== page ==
The Sturgeon Spirits have a puncher’s chance of knocking off a heavyweight contender for the Tier III title in today’s provincial playoff at Lloydminster.
The second-year team goes toe-to-toe with the Holy Rosary Raiders for a shot at the Alberta Bowl championship. Kickoff is 12 noon at the home of the Raiders.
By beating the winners of the north final the last four years, Sturgeon would be in elite company with the 1990, 1992 and 1997 Tier I Storm and the 2011 Tier III Skyhawks as the only teams from the St. Albert football fraternity to compete in the Alberta Bowl.
“It’s a pretty big feeling where we're at right now,” said Marc LeBlanc, a Grade 12 slotback and safety, prior to Tuesday’s practice at Larry Olexiuk Field. “It’s our first year to qualify for provincials and the fact that we made it this far is pretty awesome.”
Sturgeon’s provincial debut was Monday’s successful 27-13 showing against the Whitecourt Cats.
“It definitely gave us a confidence boost going into the next round because we now know we can actually compete at this level too. We’re the real deal now,” LeBlanc said.
The northern rep will line up against the Cochrane Cobras or Crescent Heights Vikings of Medicine Hat in the Alberta Bowl next Saturday at 12:30 p.m. in Raymond.
Cochrane is the undisputed Tier III champion five years running and the last four provincial victories were against Holy Rosary.
“Those are Tier III powerhouse teams,” said Chad Hill, head coach of the upstart Sturgeon squad, 8-2 overall in exhibition, metro Edmonton league and provincial action. “We want to be just like them and the boys are excited to have the opportunity to play against a very good team like Holy Rosary in such a big game.”
In the Football Alberta Tier III (450 to 749 students) rankings, Cochrane (8-1) is first, Sturgeon is third, Holy Rosary (8-3) is fourth and the Vikings (7-3) are fifth.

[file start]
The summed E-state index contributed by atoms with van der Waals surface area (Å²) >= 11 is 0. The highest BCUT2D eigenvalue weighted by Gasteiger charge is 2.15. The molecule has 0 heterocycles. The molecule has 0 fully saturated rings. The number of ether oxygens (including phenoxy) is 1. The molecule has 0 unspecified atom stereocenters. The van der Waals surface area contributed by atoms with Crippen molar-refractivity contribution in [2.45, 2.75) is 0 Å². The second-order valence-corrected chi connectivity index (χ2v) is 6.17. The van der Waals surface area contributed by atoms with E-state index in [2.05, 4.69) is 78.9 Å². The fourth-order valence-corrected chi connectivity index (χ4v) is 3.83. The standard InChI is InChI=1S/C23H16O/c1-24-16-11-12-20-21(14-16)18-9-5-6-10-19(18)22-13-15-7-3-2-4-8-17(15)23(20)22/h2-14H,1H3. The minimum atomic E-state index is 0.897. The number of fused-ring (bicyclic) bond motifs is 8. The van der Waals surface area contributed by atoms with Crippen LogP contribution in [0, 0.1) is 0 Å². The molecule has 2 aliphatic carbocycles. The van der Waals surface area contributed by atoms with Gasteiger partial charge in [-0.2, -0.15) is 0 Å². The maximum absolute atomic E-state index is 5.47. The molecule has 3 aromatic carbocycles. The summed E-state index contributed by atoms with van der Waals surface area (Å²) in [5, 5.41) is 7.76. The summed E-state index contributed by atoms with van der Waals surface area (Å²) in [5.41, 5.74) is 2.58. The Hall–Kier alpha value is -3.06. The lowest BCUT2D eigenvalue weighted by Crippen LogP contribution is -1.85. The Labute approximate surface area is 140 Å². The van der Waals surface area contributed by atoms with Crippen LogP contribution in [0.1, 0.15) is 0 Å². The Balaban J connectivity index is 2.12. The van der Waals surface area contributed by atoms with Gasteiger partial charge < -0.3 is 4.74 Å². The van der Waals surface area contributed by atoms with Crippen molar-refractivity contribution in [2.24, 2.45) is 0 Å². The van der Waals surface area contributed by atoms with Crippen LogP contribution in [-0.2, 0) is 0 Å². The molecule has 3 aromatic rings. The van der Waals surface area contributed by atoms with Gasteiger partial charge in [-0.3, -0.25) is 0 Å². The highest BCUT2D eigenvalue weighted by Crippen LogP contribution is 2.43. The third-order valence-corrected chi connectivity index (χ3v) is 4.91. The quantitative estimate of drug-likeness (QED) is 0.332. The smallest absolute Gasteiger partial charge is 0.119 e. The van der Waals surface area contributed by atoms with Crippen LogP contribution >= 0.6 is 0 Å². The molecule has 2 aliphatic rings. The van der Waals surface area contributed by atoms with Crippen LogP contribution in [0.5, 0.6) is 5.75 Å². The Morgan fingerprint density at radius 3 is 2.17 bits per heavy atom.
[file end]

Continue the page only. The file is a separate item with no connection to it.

The north semifinal for Holy Rosary was 24-5 against the No. 2-ranked Sylvan Lake Lakers (8-1).
Holy Rosary, who vacated two wins having played with a player later deemed ineligible, is the Wheatland league runner-up for two consecutive years and the second loss in the final against the Lloydminster Barons, the 2018 Tier II Alberta Bowl champions, was 13-8 in late October.
Holy Rosary is up against a different foe in the north final after brushing aside the Skyhawks in the provincial qualifier 38-17 last year in St. Albert, 35-10 in 2017 at Lloydminster, 61-0 in 2016 at Clarke Stadium and 28-0 in 2015 at the Border City.
“To play in the north final against the team that’s traditionally part of the north final and traditionally part of the overall Tier III Alberta Bowl is a big challenge for us,” Hill said. “They’re a good team. Lots of good athletes. Good athletes on the line. They’ve got good ball carriers. Defence seems to swarm."
Holy Rosary reminds Hill of the Paul Kane Blues, the division two Miles conference champions in the metro Edmonton league. The shoeless Blues (8-1) lost Monday’s Tier II (750 to 1,249 students) north semifinal 61-14 to the Barons (9-2) on a slick playing surface in Lloydminster.
“Although Holy Rosary is not identical to Paul Kane schematically, they are very similar on offence so we’ll use some of the game plan we had for Paul Kane (in the 28-7 pool A loss in league play). Hopefully we’ll implement it a little bit better against Holy Rosary than we did against Paul Kane. We struggled with Paul Kane the first week of the season,” Hill said.
The loss started a chain reaction as Sturgeon racked up six straight wins, highlighted by the most important result in the team’s short history – 25-17 over the ballyhooed Skyhawks that put the Spirits in the driver’s seat to represent metro Edmonton in the Tier III provincials – as well as the 39-6 playoff pounding of the 2018 Miles conference champion Archbishop Jordan Scots before falling short in the 29-14 semifinal against the Leduc Tigers.
“We feel we didn’t play our best football the last time we were on the field against Leduc so it was a long time (14-day layoff) between games to try and get some redemption and a bunch of the boys were pretty eager to get on the field against the Cats and do a little bit better than what we did last time,” Hill said.